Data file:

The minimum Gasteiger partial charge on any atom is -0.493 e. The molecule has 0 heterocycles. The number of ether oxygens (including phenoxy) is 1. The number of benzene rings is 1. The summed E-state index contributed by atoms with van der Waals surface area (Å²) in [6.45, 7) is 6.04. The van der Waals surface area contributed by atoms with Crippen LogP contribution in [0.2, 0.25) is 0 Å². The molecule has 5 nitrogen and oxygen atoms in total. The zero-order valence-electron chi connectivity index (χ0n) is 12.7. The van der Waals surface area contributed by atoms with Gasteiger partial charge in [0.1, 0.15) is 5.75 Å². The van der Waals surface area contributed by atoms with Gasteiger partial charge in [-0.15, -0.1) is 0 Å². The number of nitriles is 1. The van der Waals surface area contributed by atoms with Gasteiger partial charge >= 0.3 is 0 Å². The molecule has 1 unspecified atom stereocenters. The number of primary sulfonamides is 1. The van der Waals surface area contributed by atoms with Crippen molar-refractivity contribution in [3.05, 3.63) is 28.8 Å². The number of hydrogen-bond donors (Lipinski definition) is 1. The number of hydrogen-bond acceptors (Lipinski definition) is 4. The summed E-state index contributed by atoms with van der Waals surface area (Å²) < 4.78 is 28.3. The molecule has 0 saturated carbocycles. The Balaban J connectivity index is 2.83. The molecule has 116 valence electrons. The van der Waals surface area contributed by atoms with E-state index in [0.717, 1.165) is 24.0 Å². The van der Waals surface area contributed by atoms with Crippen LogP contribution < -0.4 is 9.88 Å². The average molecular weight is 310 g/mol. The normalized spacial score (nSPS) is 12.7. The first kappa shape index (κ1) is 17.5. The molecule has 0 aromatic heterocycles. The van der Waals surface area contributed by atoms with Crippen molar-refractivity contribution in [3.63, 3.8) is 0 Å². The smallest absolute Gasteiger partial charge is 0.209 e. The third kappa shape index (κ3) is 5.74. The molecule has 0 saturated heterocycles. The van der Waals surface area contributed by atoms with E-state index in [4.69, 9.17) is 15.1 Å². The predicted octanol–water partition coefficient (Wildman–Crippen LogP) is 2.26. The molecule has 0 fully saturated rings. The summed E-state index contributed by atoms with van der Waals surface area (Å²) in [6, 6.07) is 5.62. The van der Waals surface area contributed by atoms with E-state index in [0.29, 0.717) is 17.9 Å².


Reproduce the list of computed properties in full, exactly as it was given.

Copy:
The minimum Gasteiger partial charge on any atom is -0.493 e. The molecule has 0 heterocycles. The number of ether oxygens (including phenoxy) is 1. The number of benzene rings is 1. The summed E-state index contributed by atoms with van der Waals surface area (Å²) in [6.45, 7) is 6.04. The van der Waals surface area contributed by atoms with Crippen LogP contribution in [0.2, 0.25) is 0 Å². The molecule has 5 nitrogen and oxygen atoms in total. The zero-order valence-electron chi connectivity index (χ0n) is 12.7. The van der Waals surface area contributed by atoms with Gasteiger partial charge in [0.1, 0.15) is 5.75 Å². The van der Waals surface area contributed by atoms with Gasteiger partial charge in [-0.15, -0.1) is 0 Å². The number of nitriles is 1. The van der Waals surface area contributed by atoms with Gasteiger partial charge >= 0.3 is 0 Å². The molecule has 1 unspecified atom stereocenters. The number of primary sulfonamides is 1. The van der Waals surface area contributed by atoms with Crippen molar-refractivity contribution in [3.05, 3.63) is 28.8 Å². The number of hydrogen-bond donors (Lipinski definition) is 1. The number of hydrogen-bond acceptors (Lipinski definition) is 4. The summed E-state index contributed by atoms with van der Waals surface area (Å²) < 4.78 is 28.3. The molecule has 0 saturated carbocycles. The Balaban J connectivity index is 2.83. The molecule has 116 valence electrons. The van der Waals surface area contributed by atoms with E-state index in [0.717, 1.165) is 24.0 Å². The van der Waals surface area contributed by atoms with Crippen LogP contribution < -0.4 is 9.88 Å². The average molecular weight is 310 g/mol. The normalized spacial score (nSPS) is 12.7. The first kappa shape index (κ1) is 17.5. The molecule has 0 aromatic heterocycles. The van der Waals surface area contributed by atoms with Crippen molar-refractivity contribution in [3.63, 3.8) is 0 Å². The smallest absolute Gasteiger partial charge is 0.209 e. The third kappa shape index (κ3) is 5.74. The molecule has 0 saturated heterocycles. The van der Waals surface area contributed by atoms with E-state index in [4.69, 9.17) is 15.1 Å². The predicted octanol–water partition coefficient (Wildman–Crippen LogP) is 2.26. The molecule has 0 fully saturated rings. The summed E-state index contributed by atoms with van der Waals surface area (Å²) in [6, 6.07) is 5.62. The van der Waals surface area contributed by atoms with E-state index in [0.29, 0.717) is 17.9 Å².